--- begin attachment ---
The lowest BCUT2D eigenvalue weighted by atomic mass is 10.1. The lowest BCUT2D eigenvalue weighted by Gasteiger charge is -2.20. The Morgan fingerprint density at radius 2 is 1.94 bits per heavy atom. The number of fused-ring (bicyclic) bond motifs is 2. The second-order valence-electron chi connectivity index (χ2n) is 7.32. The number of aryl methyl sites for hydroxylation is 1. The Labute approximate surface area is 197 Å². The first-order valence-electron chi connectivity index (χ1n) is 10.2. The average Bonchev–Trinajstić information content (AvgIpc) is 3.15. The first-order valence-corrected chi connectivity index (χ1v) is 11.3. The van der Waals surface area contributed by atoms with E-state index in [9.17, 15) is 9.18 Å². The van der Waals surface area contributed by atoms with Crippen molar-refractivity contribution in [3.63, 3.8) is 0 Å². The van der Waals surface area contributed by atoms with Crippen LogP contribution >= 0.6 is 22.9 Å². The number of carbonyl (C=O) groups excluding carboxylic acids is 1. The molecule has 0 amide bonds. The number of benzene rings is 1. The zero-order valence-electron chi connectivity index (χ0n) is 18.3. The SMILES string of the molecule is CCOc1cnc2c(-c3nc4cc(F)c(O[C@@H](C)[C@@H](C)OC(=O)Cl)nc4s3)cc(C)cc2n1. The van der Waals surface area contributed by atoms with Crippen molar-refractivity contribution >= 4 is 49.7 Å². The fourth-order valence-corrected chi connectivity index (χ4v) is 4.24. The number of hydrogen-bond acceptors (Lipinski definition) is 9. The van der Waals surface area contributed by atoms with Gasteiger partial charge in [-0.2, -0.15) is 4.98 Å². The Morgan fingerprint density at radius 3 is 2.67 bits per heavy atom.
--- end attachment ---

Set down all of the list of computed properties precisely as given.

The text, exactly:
The lowest BCUT2D eigenvalue weighted by atomic mass is 10.1. The lowest BCUT2D eigenvalue weighted by Gasteiger charge is -2.20. The Morgan fingerprint density at radius 2 is 1.94 bits per heavy atom. The number of fused-ring (bicyclic) bond motifs is 2. The second-order valence-electron chi connectivity index (χ2n) is 7.32. The number of aryl methyl sites for hydroxylation is 1. The Labute approximate surface area is 197 Å². The first-order valence-electron chi connectivity index (χ1n) is 10.2. The average Bonchev–Trinajstić information content (AvgIpc) is 3.15. The first-order valence-corrected chi connectivity index (χ1v) is 11.3. The van der Waals surface area contributed by atoms with E-state index in [9.17, 15) is 9.18 Å². The van der Waals surface area contributed by atoms with Crippen molar-refractivity contribution in [3.63, 3.8) is 0 Å². The van der Waals surface area contributed by atoms with Crippen LogP contribution >= 0.6 is 22.9 Å². The number of carbonyl (C=O) groups excluding carboxylic acids is 1. The molecule has 0 amide bonds. The number of benzene rings is 1. The zero-order valence-electron chi connectivity index (χ0n) is 18.3. The SMILES string of the molecule is CCOc1cnc2c(-c3nc4cc(F)c(O[C@@H](C)[C@@H](C)OC(=O)Cl)nc4s3)cc(C)cc2n1. The van der Waals surface area contributed by atoms with Crippen molar-refractivity contribution >= 4 is 49.7 Å². The fourth-order valence-corrected chi connectivity index (χ4v) is 4.24. The number of hydrogen-bond acceptors (Lipinski definition) is 9. The van der Waals surface area contributed by atoms with Gasteiger partial charge in [-0.2, -0.15) is 4.98 Å². The Morgan fingerprint density at radius 3 is 2.67 bits per heavy atom.